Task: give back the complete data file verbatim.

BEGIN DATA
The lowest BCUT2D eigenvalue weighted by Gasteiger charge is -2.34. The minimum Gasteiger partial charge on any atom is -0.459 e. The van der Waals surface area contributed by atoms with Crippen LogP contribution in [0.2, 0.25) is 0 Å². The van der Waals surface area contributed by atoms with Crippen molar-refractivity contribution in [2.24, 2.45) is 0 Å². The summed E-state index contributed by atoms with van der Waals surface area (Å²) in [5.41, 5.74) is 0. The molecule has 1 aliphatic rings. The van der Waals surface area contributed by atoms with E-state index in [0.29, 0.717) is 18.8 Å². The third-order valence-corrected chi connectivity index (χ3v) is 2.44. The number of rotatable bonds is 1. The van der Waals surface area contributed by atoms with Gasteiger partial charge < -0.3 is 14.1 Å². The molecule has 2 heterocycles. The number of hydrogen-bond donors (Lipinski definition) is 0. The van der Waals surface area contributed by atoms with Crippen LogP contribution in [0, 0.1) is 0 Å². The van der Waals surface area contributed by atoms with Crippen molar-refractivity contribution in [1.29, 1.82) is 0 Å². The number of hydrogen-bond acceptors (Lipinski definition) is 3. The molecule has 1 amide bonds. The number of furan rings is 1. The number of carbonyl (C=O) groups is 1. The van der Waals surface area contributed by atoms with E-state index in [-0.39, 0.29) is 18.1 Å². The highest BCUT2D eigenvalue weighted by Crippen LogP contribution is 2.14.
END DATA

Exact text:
The lowest BCUT2D eigenvalue weighted by Gasteiger charge is -2.34. The minimum Gasteiger partial charge on any atom is -0.459 e. The van der Waals surface area contributed by atoms with Crippen LogP contribution in [0.2, 0.25) is 0 Å². The van der Waals surface area contributed by atoms with Crippen molar-refractivity contribution in [2.24, 2.45) is 0 Å². The summed E-state index contributed by atoms with van der Waals surface area (Å²) in [5.41, 5.74) is 0. The molecule has 1 aliphatic rings. The van der Waals surface area contributed by atoms with E-state index in [0.29, 0.717) is 18.8 Å². The third-order valence-corrected chi connectivity index (χ3v) is 2.44. The number of rotatable bonds is 1. The van der Waals surface area contributed by atoms with Gasteiger partial charge < -0.3 is 14.1 Å². The molecule has 2 heterocycles. The number of hydrogen-bond donors (Lipinski definition) is 0. The van der Waals surface area contributed by atoms with Crippen LogP contribution in [0, 0.1) is 0 Å². The van der Waals surface area contributed by atoms with Crippen molar-refractivity contribution in [1.29, 1.82) is 0 Å². The number of hydrogen-bond acceptors (Lipinski definition) is 3. The molecule has 1 amide bonds. The number of furan rings is 1. The number of carbonyl (C=O) groups is 1. The van der Waals surface area contributed by atoms with E-state index in [-0.39, 0.29) is 18.1 Å². The highest BCUT2D eigenvalue weighted by Crippen LogP contribution is 2.14.